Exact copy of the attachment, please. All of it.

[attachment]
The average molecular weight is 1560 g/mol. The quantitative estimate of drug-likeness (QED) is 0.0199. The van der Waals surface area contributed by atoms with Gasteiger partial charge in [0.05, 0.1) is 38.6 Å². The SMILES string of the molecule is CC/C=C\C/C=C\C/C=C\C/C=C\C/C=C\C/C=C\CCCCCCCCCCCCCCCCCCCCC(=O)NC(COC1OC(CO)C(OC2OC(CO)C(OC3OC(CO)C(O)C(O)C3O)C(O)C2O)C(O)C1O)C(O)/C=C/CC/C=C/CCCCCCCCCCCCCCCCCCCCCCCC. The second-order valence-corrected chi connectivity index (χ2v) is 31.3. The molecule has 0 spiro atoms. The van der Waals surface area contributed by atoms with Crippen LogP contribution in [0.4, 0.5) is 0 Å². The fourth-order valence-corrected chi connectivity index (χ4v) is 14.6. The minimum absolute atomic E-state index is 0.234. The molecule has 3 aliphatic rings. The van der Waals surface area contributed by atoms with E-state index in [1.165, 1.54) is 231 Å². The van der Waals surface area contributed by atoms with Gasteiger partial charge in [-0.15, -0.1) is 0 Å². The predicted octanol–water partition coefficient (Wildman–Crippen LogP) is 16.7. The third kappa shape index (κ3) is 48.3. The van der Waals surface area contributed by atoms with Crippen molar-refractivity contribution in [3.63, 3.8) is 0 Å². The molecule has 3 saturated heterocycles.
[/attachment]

The average molecular weight is 1560 g/mol. The quantitative estimate of drug-likeness (QED) is 0.0199. The van der Waals surface area contributed by atoms with Gasteiger partial charge in [0.05, 0.1) is 38.6 Å². The SMILES string of the molecule is CC/C=C\C/C=C\C/C=C\C/C=C\C/C=C\C/C=C\CCCCCCCCCCCCCCCCCCCCC(=O)NC(COC1OC(CO)C(OC2OC(CO)C(OC3OC(CO)C(O)C(O)C3O)C(O)C2O)C(O)C1O)C(O)/C=C/CC/C=C/CCCCCCCCCCCCCCCCCCCCCCCC. The second-order valence-corrected chi connectivity index (χ2v) is 31.3. The molecule has 0 spiro atoms. The van der Waals surface area contributed by atoms with Crippen LogP contribution in [0.4, 0.5) is 0 Å². The fourth-order valence-corrected chi connectivity index (χ4v) is 14.6. The minimum absolute atomic E-state index is 0.234. The molecule has 3 aliphatic rings. The van der Waals surface area contributed by atoms with E-state index in [1.165, 1.54) is 231 Å². The van der Waals surface area contributed by atoms with Gasteiger partial charge in [-0.15, -0.1) is 0 Å². The predicted octanol–water partition coefficient (Wildman–Crippen LogP) is 16.7. The third kappa shape index (κ3) is 48.3. The van der Waals surface area contributed by atoms with Crippen molar-refractivity contribution in [3.63, 3.8) is 0 Å². The molecule has 3 saturated heterocycles.